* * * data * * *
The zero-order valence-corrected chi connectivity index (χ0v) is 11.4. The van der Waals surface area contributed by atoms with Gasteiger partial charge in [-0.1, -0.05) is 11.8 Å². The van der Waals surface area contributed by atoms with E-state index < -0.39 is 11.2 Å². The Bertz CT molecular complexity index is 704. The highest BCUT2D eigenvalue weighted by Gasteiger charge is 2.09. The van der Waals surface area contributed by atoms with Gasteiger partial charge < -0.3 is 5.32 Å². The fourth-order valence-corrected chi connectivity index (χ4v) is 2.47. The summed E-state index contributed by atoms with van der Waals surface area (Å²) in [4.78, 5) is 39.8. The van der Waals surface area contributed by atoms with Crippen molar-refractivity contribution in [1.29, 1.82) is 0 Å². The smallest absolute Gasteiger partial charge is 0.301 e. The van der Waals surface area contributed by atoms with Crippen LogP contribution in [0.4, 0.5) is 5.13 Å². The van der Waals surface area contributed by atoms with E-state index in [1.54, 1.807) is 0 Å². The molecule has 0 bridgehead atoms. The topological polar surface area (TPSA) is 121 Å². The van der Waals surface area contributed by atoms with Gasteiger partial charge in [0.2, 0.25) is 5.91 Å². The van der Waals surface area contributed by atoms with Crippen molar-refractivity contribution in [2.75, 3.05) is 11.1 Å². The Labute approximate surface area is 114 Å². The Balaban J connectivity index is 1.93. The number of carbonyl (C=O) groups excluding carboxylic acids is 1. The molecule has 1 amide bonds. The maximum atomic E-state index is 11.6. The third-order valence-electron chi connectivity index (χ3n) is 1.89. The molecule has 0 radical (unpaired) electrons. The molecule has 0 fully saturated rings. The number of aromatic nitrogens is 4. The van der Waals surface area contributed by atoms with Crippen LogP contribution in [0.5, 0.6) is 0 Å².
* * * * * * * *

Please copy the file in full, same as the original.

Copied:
The zero-order valence-corrected chi connectivity index (χ0v) is 11.4. The van der Waals surface area contributed by atoms with Gasteiger partial charge in [-0.1, -0.05) is 11.8 Å². The van der Waals surface area contributed by atoms with E-state index < -0.39 is 11.2 Å². The Bertz CT molecular complexity index is 704. The highest BCUT2D eigenvalue weighted by Gasteiger charge is 2.09. The van der Waals surface area contributed by atoms with Gasteiger partial charge < -0.3 is 5.32 Å². The fourth-order valence-corrected chi connectivity index (χ4v) is 2.47. The summed E-state index contributed by atoms with van der Waals surface area (Å²) in [4.78, 5) is 39.8. The van der Waals surface area contributed by atoms with Crippen molar-refractivity contribution in [1.29, 1.82) is 0 Å². The smallest absolute Gasteiger partial charge is 0.301 e. The van der Waals surface area contributed by atoms with Crippen LogP contribution in [0.4, 0.5) is 5.13 Å². The van der Waals surface area contributed by atoms with E-state index in [1.54, 1.807) is 0 Å². The molecule has 0 bridgehead atoms. The topological polar surface area (TPSA) is 121 Å². The van der Waals surface area contributed by atoms with Gasteiger partial charge in [0.2, 0.25) is 5.91 Å². The van der Waals surface area contributed by atoms with Crippen molar-refractivity contribution in [2.75, 3.05) is 11.1 Å². The Labute approximate surface area is 114 Å². The Balaban J connectivity index is 1.93. The number of carbonyl (C=O) groups excluding carboxylic acids is 1. The molecule has 1 amide bonds. The maximum atomic E-state index is 11.6. The third-order valence-electron chi connectivity index (χ3n) is 1.89. The molecule has 0 radical (unpaired) electrons. The molecule has 0 fully saturated rings. The number of aromatic nitrogens is 4. The van der Waals surface area contributed by atoms with Crippen LogP contribution in [0.5, 0.6) is 0 Å².